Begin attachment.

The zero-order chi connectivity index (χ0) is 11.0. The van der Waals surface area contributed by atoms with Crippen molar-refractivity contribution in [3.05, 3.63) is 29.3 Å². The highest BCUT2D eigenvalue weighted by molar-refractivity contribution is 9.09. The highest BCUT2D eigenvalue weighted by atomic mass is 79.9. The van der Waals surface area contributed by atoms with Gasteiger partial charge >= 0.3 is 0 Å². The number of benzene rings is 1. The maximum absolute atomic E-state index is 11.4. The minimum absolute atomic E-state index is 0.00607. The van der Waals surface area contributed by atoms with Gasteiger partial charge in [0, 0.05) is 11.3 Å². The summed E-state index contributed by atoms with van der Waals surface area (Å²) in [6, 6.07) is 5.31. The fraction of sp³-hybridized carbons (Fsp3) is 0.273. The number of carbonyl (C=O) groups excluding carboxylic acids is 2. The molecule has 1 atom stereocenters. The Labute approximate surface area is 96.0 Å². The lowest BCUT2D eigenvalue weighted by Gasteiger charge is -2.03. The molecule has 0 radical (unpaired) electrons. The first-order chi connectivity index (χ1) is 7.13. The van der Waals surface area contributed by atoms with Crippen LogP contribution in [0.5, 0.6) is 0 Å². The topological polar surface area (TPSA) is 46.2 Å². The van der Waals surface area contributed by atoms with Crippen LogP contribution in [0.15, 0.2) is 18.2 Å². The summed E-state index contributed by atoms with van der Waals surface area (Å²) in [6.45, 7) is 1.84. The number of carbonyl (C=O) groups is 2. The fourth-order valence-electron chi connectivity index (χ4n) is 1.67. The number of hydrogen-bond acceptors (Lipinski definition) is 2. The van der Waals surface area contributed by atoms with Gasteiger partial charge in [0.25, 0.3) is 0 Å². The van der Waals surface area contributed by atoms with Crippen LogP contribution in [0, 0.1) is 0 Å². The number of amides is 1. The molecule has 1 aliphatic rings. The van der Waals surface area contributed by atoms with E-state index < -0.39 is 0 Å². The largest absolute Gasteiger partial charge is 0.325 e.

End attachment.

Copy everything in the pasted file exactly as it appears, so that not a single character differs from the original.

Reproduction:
The zero-order chi connectivity index (χ0) is 11.0. The van der Waals surface area contributed by atoms with Crippen molar-refractivity contribution in [3.05, 3.63) is 29.3 Å². The highest BCUT2D eigenvalue weighted by molar-refractivity contribution is 9.09. The highest BCUT2D eigenvalue weighted by atomic mass is 79.9. The van der Waals surface area contributed by atoms with Gasteiger partial charge >= 0.3 is 0 Å². The number of benzene rings is 1. The maximum absolute atomic E-state index is 11.4. The minimum absolute atomic E-state index is 0.00607. The van der Waals surface area contributed by atoms with Gasteiger partial charge in [0, 0.05) is 11.3 Å². The summed E-state index contributed by atoms with van der Waals surface area (Å²) in [6, 6.07) is 5.31. The fraction of sp³-hybridized carbons (Fsp3) is 0.273. The number of carbonyl (C=O) groups excluding carboxylic acids is 2. The molecule has 1 atom stereocenters. The Labute approximate surface area is 96.0 Å². The lowest BCUT2D eigenvalue weighted by Gasteiger charge is -2.03. The molecule has 0 radical (unpaired) electrons. The first-order chi connectivity index (χ1) is 7.13. The van der Waals surface area contributed by atoms with Crippen LogP contribution in [0.5, 0.6) is 0 Å². The topological polar surface area (TPSA) is 46.2 Å². The van der Waals surface area contributed by atoms with Crippen LogP contribution in [0.15, 0.2) is 18.2 Å². The summed E-state index contributed by atoms with van der Waals surface area (Å²) in [6.45, 7) is 1.84. The number of carbonyl (C=O) groups is 2. The fourth-order valence-electron chi connectivity index (χ4n) is 1.67. The number of hydrogen-bond acceptors (Lipinski definition) is 2. The van der Waals surface area contributed by atoms with Gasteiger partial charge in [0.25, 0.3) is 0 Å². The van der Waals surface area contributed by atoms with Crippen LogP contribution in [0, 0.1) is 0 Å². The number of amides is 1. The molecule has 1 aliphatic rings. The van der Waals surface area contributed by atoms with E-state index < -0.39 is 0 Å². The largest absolute Gasteiger partial charge is 0.325 e.